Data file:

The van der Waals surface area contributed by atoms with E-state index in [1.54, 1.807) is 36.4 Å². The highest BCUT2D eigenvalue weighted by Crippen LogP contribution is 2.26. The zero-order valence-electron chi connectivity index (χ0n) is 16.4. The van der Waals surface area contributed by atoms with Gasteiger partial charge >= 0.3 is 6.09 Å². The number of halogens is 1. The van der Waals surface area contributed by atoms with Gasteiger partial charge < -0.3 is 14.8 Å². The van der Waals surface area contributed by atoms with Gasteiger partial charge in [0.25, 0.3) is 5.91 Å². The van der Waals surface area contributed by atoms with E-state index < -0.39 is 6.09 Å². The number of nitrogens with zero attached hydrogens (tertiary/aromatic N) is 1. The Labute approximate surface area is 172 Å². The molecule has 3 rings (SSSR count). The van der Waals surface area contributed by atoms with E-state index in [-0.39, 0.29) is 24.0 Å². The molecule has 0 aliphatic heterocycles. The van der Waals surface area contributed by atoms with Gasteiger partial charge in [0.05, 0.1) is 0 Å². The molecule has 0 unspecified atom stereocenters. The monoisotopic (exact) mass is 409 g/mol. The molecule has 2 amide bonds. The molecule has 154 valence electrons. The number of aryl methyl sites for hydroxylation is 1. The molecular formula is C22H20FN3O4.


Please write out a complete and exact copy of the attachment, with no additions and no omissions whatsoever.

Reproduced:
The van der Waals surface area contributed by atoms with E-state index in [1.54, 1.807) is 36.4 Å². The highest BCUT2D eigenvalue weighted by Crippen LogP contribution is 2.26. The zero-order valence-electron chi connectivity index (χ0n) is 16.4. The van der Waals surface area contributed by atoms with Gasteiger partial charge >= 0.3 is 6.09 Å². The number of halogens is 1. The van der Waals surface area contributed by atoms with Gasteiger partial charge < -0.3 is 14.8 Å². The van der Waals surface area contributed by atoms with Gasteiger partial charge in [0.25, 0.3) is 5.91 Å². The van der Waals surface area contributed by atoms with E-state index < -0.39 is 6.09 Å². The number of nitrogens with zero attached hydrogens (tertiary/aromatic N) is 1. The Labute approximate surface area is 172 Å². The molecule has 3 rings (SSSR count). The van der Waals surface area contributed by atoms with E-state index in [-0.39, 0.29) is 24.0 Å². The molecule has 0 aliphatic heterocycles. The van der Waals surface area contributed by atoms with Gasteiger partial charge in [0.05, 0.1) is 0 Å². The molecule has 0 unspecified atom stereocenters. The monoisotopic (exact) mass is 409 g/mol. The molecule has 2 amide bonds. The molecule has 154 valence electrons. The number of aryl methyl sites for hydroxylation is 1. The molecular formula is C22H20FN3O4.